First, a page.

To take advantage of the significant responses that series make possible:

  • Ask for one unfamiliar response.
  • Appeal for something specific, concrete, and large.
  • Challenge people. If the topic is familiar, like Bible reading, challenge hearers to join a churchwide reading program that aims to cover so-many chapters a day, records progress, uses a buddy system, and so on. A series implies that the subject is important, and so a murky, minimal response is an anticlimax that can trivialize what has gone before.
  • Plan application as thoroughly as the rest of the content.
  • Arrange content with the response in mind. Know before the series begins what response you will present in every sermon.

Repetition over time

For five weeks I have been preaching a series on walking in the Spirit, and I have had one overarching objective: to help people learn to pay attention to the Holy Spirit every day. A stand-alone sermon may have inspired some to attempt that in the following week, but most people probably would soon have changed their focus because of the different application of the following week's sermon, the different topic of the next Christian radio program or devotional reading, the demands of life pressing upon them.

But in this series I repeated my objective weekly, and as the series progressed, I noticed the power of repetition over time. Some who did not pay attention the first Sunday did on the second. Based on conversations, I discovered that those who tried to pay attention to the Holy Spirit grew in their focus and learned from experience. Some have established new thought habits as over 35 days they have again and again tuned in to the Spirit.

Author Stephen Covey says, "To establish a good habit takes about 21 days." Another author says, "Positive change that lasts usually takes anywhere from thirty to ninety days." When I teach something week after week, my people are more likely to apply it day after day, and habits will more likely form that continue after the series ends. Repetition over time is one of the biggest wrenches in the series tool bag.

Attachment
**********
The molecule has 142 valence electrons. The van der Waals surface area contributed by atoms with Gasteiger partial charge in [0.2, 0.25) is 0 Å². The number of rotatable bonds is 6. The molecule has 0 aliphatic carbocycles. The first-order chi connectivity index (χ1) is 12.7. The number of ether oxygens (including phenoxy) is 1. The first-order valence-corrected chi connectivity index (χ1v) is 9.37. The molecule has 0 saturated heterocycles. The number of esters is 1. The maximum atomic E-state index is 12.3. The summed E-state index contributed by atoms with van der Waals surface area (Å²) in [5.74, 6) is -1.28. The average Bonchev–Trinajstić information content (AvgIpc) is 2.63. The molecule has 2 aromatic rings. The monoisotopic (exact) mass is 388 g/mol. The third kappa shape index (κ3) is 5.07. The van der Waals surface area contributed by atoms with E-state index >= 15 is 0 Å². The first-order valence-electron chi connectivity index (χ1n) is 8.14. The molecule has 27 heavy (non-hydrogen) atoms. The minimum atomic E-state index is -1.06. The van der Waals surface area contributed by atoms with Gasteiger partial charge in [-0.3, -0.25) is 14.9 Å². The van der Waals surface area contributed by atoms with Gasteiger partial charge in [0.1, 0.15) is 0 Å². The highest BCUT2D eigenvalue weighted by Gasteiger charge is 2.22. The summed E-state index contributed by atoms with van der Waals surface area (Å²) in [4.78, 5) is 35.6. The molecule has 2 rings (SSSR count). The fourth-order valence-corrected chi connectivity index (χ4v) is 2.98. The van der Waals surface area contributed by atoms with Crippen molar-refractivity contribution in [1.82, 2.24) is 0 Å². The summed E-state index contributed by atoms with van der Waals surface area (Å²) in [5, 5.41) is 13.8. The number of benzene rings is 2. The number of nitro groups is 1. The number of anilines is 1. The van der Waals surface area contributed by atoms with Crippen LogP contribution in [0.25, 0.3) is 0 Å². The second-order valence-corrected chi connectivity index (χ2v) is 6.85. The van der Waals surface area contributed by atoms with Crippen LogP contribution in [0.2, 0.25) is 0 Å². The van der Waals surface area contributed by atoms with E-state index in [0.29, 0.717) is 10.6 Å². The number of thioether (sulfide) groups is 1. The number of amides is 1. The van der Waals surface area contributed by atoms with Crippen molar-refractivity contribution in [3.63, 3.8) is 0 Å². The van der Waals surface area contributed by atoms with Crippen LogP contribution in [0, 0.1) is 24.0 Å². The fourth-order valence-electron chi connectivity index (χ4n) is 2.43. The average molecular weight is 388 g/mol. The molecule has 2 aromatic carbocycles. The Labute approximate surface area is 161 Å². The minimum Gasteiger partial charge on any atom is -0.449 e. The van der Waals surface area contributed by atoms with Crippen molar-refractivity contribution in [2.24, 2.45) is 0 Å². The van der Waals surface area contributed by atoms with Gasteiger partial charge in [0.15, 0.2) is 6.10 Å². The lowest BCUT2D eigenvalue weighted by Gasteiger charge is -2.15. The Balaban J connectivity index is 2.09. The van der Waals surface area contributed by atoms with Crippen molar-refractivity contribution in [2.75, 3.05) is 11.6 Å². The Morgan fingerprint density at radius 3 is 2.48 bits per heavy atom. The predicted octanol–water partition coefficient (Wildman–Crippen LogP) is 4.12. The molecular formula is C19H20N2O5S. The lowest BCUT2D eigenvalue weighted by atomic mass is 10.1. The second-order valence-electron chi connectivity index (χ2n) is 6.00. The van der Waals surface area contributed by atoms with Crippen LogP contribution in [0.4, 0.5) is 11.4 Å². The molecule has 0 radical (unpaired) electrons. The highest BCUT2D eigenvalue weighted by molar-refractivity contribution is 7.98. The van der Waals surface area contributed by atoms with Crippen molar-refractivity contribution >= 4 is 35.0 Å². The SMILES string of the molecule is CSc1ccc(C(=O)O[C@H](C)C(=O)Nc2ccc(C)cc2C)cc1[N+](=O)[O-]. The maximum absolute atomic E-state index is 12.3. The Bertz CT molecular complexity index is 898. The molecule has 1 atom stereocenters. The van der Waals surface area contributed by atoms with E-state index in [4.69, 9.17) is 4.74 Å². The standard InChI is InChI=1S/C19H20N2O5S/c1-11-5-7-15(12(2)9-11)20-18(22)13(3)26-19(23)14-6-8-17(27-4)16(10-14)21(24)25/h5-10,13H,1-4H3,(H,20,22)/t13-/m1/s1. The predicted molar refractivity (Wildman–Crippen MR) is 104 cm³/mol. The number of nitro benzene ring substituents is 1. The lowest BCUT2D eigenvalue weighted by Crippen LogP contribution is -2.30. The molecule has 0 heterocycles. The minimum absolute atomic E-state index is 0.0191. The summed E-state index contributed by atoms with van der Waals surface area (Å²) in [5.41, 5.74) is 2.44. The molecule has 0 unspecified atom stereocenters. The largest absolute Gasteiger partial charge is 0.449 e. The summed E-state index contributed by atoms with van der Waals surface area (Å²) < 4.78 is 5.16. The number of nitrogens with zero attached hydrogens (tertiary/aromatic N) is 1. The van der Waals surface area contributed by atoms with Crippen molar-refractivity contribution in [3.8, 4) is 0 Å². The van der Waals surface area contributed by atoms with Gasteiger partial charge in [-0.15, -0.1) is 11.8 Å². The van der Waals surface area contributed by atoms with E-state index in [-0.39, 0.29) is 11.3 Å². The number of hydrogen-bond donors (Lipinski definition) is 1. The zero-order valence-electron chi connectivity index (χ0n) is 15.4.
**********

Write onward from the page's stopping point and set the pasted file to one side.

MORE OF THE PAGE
To take full advantage of repetition over time:

  • Make the main application visual with a picture, illustration, object lesson that you allude to throughout the series. In my series on walking in the Spirit, I asked one man to walk across the room with me twice. One time I looked away from him as we walked, and as a result we did not walk in step. The second time I watched his feet and marched in cadence with him. My point: in order to walk in step with the Spirit I had to pay attention to the Spirit. I acted out that object lesson in two sermons. As the series progressed, I asked, "Do you remember when I walked across the room with Sam? What was the point?" People answered immediately.
  • Write memorable, engaging statements that sum up the main application of the series.
  • Prepare enough before beginning the series to know what idea and application will take center stage.

Blanket coverage

The great frustration of preaching stand-alone sermons is that on any given Sunday 25 to 50 percent of the congregation is absent. We preach a sermon "everyone needs to hear," and everyone—especially the one who needs it most—is not there. Series preaching ensures that a higher percentage of the church hears the series theme.

In a series on the Book of Galatians, the chief idea was that human performance of moral codes cannot make us acceptable to God; that happens only through faith in Christ. I made that statement in some form in nearly every sermon. After several months of sermons from Galatians, even casual attenders got that principle in their bones.

To take full advantage of the power of blanket coverage:

  • For each message, assume this is the only sermon in the series some will hear.
  • Find ways to present the key series idea in each sermon.

A powerful sermon series is more than four sermons with a common theme, and more than the sum of its parts. A powerful series is a team of sermons that work together. Take advantage of series synergy, and you will multiply sermon power.